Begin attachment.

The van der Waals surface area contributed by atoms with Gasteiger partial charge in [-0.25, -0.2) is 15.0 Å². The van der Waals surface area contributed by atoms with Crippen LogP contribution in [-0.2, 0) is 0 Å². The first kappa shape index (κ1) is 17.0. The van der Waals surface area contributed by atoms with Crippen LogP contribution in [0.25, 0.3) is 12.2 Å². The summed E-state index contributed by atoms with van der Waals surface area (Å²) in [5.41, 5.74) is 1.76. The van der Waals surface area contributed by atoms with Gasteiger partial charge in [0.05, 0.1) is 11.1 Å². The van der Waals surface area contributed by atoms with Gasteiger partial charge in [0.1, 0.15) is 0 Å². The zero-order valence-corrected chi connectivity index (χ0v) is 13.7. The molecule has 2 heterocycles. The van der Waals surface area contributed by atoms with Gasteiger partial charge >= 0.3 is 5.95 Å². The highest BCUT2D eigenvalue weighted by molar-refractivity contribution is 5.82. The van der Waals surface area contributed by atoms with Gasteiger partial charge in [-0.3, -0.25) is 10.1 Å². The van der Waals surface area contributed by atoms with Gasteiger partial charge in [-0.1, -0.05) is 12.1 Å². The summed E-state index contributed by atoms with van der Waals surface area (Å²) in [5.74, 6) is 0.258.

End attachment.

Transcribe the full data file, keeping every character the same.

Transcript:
The van der Waals surface area contributed by atoms with Gasteiger partial charge in [-0.25, -0.2) is 15.0 Å². The van der Waals surface area contributed by atoms with Crippen LogP contribution in [-0.2, 0) is 0 Å². The first kappa shape index (κ1) is 17.0. The van der Waals surface area contributed by atoms with Crippen LogP contribution in [0.25, 0.3) is 12.2 Å². The summed E-state index contributed by atoms with van der Waals surface area (Å²) in [5.41, 5.74) is 1.76. The van der Waals surface area contributed by atoms with Gasteiger partial charge in [0.05, 0.1) is 11.1 Å². The van der Waals surface area contributed by atoms with Gasteiger partial charge in [0.1, 0.15) is 0 Å². The zero-order valence-corrected chi connectivity index (χ0v) is 13.7. The molecule has 2 heterocycles. The van der Waals surface area contributed by atoms with Gasteiger partial charge >= 0.3 is 5.95 Å². The highest BCUT2D eigenvalue weighted by molar-refractivity contribution is 5.82. The van der Waals surface area contributed by atoms with Gasteiger partial charge in [-0.3, -0.25) is 10.1 Å². The van der Waals surface area contributed by atoms with Gasteiger partial charge in [-0.1, -0.05) is 12.1 Å². The summed E-state index contributed by atoms with van der Waals surface area (Å²) in [5.74, 6) is 0.258.